But would you agree with me in saying that ALL Americans, at some point or another, have done something in someway that was sinful? If that is the case, then BAMMO they are no longer "good people." Sin is sin, we have to accept the consequences of it (Rom. 6:23). What are the consequences? Death. Because God can't be with Sin.

I'll save you the Romans road, as I am sure you have heard it many times before. But your definition basically states that if people are good more times than they are bad, then they are good.

2good + 1bad = 100% good

The Bible's definition is quite different:

Xgood + 1bad = 100% unable to reach heaven

That is why our views on people are radically different.
# posted by Jonathan : 5/5/07 3:02 PM  

In the end, I would like to refer to the comment of a religious professor from Duke University.

He is against stem cell research, and abortion, because he views the objects used as human beings. He asks (I'm paraphrasing), "If it was found that the fetus were actually a tasty delicacy, would you eat it?" The obvious answer is NO!

Sure, some people have eaten wierd bugs in disgust, but the revolting idea of consuming a fetus is beyond any such bug entree.

Where does that disgust originate from? It comes from our deep down understanding that the "lump of flesh" (as you've titled it) is really a human being.
# posted by Jonathan : 6/5/07 11:31 AM  

Jonathan, I would not eat a snail either. This is despite the fact that I *KNOW* it is a tasty delicacy. Does this mean that a snail is human?

As for the rest of your screed:

1. There is no genetic difference between a cancer and a fetus. Both have human genes.

2. I feel sorry for you. Jesus Christ came to Earth with a message of salvation, not a message of damnation. Jesus came to Earth with a message of joy, not a message of hellfire and brimstone. The notion of going to Hell if you do the least thing wrong is nowhere in the Gospels of our Lord Jesus Christ, which about salvation, not damnation. Carrying the burden of hellfire around was not the message that Jesus brought to Earth, though I suppose you can take a few verses out of context and misread them. I will pray for you tonight that you may find the joy of Christ.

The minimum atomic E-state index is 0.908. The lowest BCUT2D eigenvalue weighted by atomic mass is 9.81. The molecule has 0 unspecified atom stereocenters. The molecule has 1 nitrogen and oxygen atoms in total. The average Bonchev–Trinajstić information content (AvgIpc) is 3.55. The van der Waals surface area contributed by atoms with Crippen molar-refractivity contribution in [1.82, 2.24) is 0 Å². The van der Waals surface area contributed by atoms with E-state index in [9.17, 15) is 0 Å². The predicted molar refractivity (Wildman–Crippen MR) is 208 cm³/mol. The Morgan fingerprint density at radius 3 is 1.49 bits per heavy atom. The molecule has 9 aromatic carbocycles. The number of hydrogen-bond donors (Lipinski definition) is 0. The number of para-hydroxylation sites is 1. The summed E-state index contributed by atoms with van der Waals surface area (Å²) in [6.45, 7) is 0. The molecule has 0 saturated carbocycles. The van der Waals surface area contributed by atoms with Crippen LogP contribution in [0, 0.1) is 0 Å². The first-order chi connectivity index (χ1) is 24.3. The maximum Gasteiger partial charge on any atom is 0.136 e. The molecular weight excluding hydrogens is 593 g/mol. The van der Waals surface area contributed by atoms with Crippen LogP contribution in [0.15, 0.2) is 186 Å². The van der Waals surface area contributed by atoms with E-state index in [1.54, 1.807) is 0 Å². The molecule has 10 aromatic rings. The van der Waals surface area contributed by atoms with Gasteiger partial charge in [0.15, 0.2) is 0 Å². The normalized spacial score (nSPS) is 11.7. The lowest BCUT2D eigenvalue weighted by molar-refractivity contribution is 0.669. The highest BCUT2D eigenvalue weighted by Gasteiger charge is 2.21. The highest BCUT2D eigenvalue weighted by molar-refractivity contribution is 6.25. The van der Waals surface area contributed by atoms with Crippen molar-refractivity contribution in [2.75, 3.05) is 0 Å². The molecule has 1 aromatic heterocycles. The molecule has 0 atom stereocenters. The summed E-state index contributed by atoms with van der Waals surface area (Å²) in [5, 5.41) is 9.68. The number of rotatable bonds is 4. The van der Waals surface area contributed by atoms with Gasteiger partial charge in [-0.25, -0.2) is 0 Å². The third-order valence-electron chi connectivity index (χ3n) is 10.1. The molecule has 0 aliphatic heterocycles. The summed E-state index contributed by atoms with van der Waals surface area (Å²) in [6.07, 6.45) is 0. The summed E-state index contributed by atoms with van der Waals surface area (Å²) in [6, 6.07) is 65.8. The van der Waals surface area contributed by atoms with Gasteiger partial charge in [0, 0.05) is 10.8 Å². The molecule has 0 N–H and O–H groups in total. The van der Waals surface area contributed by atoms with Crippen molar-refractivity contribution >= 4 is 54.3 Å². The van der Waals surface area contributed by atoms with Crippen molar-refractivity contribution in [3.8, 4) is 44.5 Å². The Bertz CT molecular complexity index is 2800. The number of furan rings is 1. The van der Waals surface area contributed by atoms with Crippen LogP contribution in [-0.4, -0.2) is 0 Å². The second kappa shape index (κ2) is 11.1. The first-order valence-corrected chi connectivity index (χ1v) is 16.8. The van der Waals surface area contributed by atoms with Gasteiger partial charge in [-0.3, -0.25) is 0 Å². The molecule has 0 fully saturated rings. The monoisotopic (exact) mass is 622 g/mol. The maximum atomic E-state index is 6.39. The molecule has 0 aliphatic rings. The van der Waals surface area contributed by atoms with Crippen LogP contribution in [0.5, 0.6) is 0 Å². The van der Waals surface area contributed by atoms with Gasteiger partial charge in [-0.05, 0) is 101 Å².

3. The power of government is the power of the gun. If you use government to do something, you are forcing people to do something at gunpoint. This only works if a majority of the people already want to do that something. You believe (not based on science, but on faith passed down to you by your elders) that a fetus is a human being and thus abortion is murder. Majestik (a feminist blogger) believes that the fetus is a cancer, a tumor in her uterus, and that if she catches this cancer she is well within her rights to get rid of it because she has absolutely no desire to be a mother. Who is right? That, in my opinion, is a matter of conscience. I have no personal opinion on the matter, other than that this is not a matter for the State, because the State is about things that we all pretty much agree are wrong, like dropping six-month-old babies into vats of boiling water and eating them (Jonathan Swift's answer to the problem of Irish overpopulation and famine). If there is no consensus amongst the people that it is wrong, then the State should keep out of it.

4. Note that I in no way state that you should not attempt to teach others in order to build such a consensus. I'm just stating that the consensus isn't there yet. Furthermore, I'll just give you a little tidbit -- threatening people *never* is a way to build consensus. If you threaten people with the power of the Gun (i.e. the power of the State), people will look at you as being undemocratic and evil, as well as un-Christian. Jesus did not come to Earth and threaten people with guns. The closest he got to violence was overturning some tables at the Temple, never any violence against people. When you threaten people with guns (which is what attempts to use the power of the State to enforce your morality upon people is), you are not behaving in a Christ-like manner and should spend some time in prayer and communion with Christ before you continue further.

And finally, please look up the difference between a "shallow" read of a text and a "deep" read of the text. For example, a "shallow" read of Mark Twain's novel "Huckleberry Finn" specifically the character of the slave Jim would be that this is a very racist novel. A deep read, looking at the entire context of the novel, brings you to the realization that it is both an anti-slavery novel and an anti-racism novel. The slave Jim is a better person, a more caring and trustworthy and helping person, with more insight into the people that they encounter along their journey, than every white person in the novel.

It is easy to take a few sentences (or verses) out of context and create a misleading shallow read of the meaning of the work. The same applies to the Gospels as applies to Huckleberry Finn. We are, in the end, only human, and thus fallable by definition. There was only one infallable human being that ever walked this Earth, and they crucified him.

# posted by BadTux : 6/5/07 3:57 PM  


I have a question. Do you believe in sin? You mention in your blogs that people do wrong and by definition are fallabble. That sounds like sin. So my bigger question is this: do you believe that there are consequences to doing wrong, being fallable, or sin?
You said Jesus came with a message of salvation, and I agree, but what, if there is no consequence for wrong, is he saving us from? (And I'm not trying to be smart, I really want to know where your coming from on this whole issue.)

John 1:29
"The next day John saw Jesus coming toward him and said 'Look, the Lamb of God, who takes away the sin of the world.'"
# posted by Anonymous : 7/5/07 8:47 AM